A Case of Mistaken IdentityA mystery home undergoing restoration is identified as the collaborative work of Kenneth Hall and Charlie Cash, not Blaine Drake as erroniously discussed on our message boards. Walter Hall, son of the original homeowner, sets the story straight. "I was surfing the 'net and found a post from you about a Blaine Drake house in Sunnyslope (9840 N. 2nd St). In actuality, the house was NOT designed by Blaine Drake. It was something of a joint project between my father, a physician named Kenneth Hall, and a draftsman, Charlie Cash, who had worked for Drake. They started in 1950 with an existing small house and an adjacent lot. The new house featured a lot of exquisite craftsmanship by Cash who was also a very talented woodworker.
The block-on-block stacking was a typical Drake motif as was leaving the blocks unpainted. Unfortunately, there were serious design flaws in the project (including three bedrooms that could only be entered only through other bedrooms). The roof was virtually flat and leaked terribly. The tennis court didn't have enough apron for adequate side and backcourts. There was no air conditioning, the kitchen was suitable for a studio apartment, and the house was horribly overscaled for the neighborhood.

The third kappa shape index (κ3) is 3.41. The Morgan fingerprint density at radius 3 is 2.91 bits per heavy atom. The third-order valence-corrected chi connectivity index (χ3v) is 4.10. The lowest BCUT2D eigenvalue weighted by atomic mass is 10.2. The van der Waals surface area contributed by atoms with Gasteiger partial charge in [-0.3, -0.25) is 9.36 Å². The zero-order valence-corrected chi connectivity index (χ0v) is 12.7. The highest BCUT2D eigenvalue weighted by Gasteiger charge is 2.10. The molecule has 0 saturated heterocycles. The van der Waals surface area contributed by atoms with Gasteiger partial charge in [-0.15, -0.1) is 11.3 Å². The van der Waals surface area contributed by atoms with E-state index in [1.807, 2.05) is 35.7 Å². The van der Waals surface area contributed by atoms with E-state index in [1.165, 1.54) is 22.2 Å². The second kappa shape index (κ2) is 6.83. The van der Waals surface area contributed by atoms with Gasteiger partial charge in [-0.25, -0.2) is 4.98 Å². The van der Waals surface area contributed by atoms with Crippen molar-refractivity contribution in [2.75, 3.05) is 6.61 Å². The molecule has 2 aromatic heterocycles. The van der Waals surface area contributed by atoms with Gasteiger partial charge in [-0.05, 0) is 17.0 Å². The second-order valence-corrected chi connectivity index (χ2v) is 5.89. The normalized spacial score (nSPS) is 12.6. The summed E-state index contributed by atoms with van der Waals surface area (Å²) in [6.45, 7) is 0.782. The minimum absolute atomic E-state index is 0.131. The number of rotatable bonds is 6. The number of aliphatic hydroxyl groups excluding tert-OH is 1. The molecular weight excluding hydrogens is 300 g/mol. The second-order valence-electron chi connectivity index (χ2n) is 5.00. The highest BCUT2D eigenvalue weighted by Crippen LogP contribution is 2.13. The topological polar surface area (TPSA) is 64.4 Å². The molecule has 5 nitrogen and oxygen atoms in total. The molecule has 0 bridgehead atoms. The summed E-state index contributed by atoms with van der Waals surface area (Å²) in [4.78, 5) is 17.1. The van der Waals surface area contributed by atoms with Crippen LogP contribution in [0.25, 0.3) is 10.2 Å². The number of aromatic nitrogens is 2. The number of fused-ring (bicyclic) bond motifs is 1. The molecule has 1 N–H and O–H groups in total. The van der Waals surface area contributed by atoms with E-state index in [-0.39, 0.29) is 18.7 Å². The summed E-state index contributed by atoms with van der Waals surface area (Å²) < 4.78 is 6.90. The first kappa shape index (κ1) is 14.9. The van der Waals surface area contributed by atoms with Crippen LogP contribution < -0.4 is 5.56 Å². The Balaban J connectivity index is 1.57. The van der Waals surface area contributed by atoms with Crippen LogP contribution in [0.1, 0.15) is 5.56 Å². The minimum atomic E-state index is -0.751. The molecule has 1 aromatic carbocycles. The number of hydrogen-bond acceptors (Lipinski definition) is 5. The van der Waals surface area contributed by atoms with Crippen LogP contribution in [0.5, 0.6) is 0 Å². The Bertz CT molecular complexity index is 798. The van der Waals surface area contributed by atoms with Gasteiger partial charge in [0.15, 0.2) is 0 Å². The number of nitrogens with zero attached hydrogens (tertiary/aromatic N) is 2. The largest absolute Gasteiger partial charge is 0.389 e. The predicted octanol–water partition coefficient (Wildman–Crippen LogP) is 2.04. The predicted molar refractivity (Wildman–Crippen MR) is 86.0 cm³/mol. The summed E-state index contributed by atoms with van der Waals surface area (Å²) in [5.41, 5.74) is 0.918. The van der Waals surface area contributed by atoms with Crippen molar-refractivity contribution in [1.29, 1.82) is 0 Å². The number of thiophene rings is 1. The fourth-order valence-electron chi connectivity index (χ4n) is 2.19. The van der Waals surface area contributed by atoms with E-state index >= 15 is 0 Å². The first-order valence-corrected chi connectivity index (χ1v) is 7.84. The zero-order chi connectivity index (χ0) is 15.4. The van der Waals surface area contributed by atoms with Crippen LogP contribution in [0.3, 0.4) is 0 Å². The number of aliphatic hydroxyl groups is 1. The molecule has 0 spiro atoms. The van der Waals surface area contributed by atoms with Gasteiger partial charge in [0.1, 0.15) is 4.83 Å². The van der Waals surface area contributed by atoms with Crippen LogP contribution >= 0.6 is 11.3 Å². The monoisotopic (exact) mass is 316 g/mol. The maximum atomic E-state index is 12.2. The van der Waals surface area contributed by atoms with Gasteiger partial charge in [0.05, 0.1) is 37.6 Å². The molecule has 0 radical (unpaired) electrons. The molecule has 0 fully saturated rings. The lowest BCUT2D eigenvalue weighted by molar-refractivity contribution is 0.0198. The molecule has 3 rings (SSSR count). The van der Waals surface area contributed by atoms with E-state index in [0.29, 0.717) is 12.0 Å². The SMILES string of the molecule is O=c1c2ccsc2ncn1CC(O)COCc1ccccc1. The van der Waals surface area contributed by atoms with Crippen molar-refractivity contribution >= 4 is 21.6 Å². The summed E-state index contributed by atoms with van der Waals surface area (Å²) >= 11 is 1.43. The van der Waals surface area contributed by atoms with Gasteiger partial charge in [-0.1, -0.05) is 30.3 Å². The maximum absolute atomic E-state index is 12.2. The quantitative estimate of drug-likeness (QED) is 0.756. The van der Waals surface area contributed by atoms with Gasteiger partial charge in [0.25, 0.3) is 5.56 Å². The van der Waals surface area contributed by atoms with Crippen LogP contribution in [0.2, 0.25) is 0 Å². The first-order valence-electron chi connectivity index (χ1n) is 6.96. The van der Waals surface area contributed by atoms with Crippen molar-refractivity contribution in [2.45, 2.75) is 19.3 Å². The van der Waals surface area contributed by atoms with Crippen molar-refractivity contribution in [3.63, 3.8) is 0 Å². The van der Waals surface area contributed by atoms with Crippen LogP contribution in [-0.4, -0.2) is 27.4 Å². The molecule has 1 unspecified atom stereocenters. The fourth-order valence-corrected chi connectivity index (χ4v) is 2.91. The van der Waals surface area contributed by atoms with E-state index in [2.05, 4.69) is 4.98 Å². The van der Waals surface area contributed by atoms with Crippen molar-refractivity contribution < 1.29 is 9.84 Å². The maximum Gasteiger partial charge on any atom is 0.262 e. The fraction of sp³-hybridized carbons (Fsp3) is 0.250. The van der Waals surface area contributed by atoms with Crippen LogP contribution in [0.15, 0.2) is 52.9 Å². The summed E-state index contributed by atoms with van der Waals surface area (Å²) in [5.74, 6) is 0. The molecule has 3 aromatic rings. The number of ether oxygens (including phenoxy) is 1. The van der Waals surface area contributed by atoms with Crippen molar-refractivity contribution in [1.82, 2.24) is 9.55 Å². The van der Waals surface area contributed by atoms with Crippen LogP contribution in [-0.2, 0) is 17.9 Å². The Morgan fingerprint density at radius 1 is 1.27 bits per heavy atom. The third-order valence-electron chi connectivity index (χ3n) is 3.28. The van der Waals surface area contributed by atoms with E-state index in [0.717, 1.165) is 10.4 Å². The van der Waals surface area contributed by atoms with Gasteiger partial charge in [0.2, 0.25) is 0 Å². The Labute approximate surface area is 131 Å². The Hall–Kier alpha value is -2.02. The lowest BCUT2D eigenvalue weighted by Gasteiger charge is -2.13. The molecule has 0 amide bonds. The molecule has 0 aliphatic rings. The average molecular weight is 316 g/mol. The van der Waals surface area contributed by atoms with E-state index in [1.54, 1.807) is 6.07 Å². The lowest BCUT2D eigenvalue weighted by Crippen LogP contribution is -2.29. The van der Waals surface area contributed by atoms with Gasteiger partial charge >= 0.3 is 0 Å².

My father had a serious fetish about monkeys and apes, but there were no orangutans. Baboons, Gibbons, spider and capuchin monkeys, yes. There was a macaw who was perched in the middle of the fish pond. The bird had a bad habit of getting off its perch and would chew as much wood as it could before being put back.
Having grown up in that house, I can appreciate the odd combination of a Wrightian aesthetic and Pee-wee's Playhouse. The current owner is being assisted by a fellow firefighter who commissioned Marwan al Sayed's House of Earth and Light (currently owned by gallery owner Lisa Sette) for himself and his wife. His skills and ideas are wholly admirable. When my father died in 2001, I assumed the house would have to be torn down. It was badly delapidated AND badly "remodeled" by my father. I sold the house -- drum roll please -- for $45,000!
Every time I drive by the house now I'm pleased to note the progress being made. But mostly, I'm thankful that this odd and idiosyncratic house is being preserved. I am a native of Phoenix and remember fondly the optimistic modernism of the 50s and 60s. Sunnyslope, particularly the eastern side, is now home to some rather startling examples of resurgent modernism. I recall reading something Will Bruder said, however (and I paraphrase) -- As good as Phoenix architecture can be, you're always aware how you have to get in your car and drive four miles or so to find the next good building."